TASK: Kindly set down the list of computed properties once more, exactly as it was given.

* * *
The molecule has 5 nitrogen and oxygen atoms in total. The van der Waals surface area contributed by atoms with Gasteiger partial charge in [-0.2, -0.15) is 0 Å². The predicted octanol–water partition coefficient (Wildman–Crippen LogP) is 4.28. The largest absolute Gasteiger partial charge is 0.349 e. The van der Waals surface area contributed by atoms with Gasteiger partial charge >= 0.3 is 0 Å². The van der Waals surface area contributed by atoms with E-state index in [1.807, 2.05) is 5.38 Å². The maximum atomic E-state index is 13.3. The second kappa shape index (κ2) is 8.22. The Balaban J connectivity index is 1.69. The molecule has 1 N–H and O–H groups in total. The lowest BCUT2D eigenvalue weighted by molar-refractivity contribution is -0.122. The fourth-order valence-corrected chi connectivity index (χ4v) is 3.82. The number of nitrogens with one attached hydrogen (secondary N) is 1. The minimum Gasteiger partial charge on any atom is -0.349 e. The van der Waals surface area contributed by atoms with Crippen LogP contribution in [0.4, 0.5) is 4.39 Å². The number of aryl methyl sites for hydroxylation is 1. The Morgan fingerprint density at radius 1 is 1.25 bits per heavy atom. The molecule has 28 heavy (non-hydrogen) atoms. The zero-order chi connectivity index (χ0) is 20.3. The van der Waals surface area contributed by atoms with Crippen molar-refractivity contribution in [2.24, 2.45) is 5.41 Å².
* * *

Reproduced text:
The molecule has 5 nitrogen and oxygen atoms in total. The van der Waals surface area contributed by atoms with Gasteiger partial charge in [-0.2, -0.15) is 0 Å². The predicted octanol–water partition coefficient (Wildman–Crippen LogP) is 4.28. The largest absolute Gasteiger partial charge is 0.349 e. The van der Waals surface area contributed by atoms with Gasteiger partial charge >= 0.3 is 0 Å². The van der Waals surface area contributed by atoms with E-state index in [1.807, 2.05) is 5.38 Å². The maximum atomic E-state index is 13.3. The second kappa shape index (κ2) is 8.22. The Balaban J connectivity index is 1.69. The molecule has 1 N–H and O–H groups in total. The lowest BCUT2D eigenvalue weighted by molar-refractivity contribution is -0.122. The fourth-order valence-corrected chi connectivity index (χ4v) is 3.82. The number of nitrogens with one attached hydrogen (secondary N) is 1. The minimum Gasteiger partial charge on any atom is -0.349 e. The van der Waals surface area contributed by atoms with Crippen LogP contribution in [0.4, 0.5) is 4.39 Å². The number of aryl methyl sites for hydroxylation is 1. The Morgan fingerprint density at radius 1 is 1.25 bits per heavy atom. The molecule has 28 heavy (non-hydrogen) atoms. The zero-order chi connectivity index (χ0) is 20.3. The van der Waals surface area contributed by atoms with Crippen molar-refractivity contribution in [2.24, 2.45) is 5.41 Å².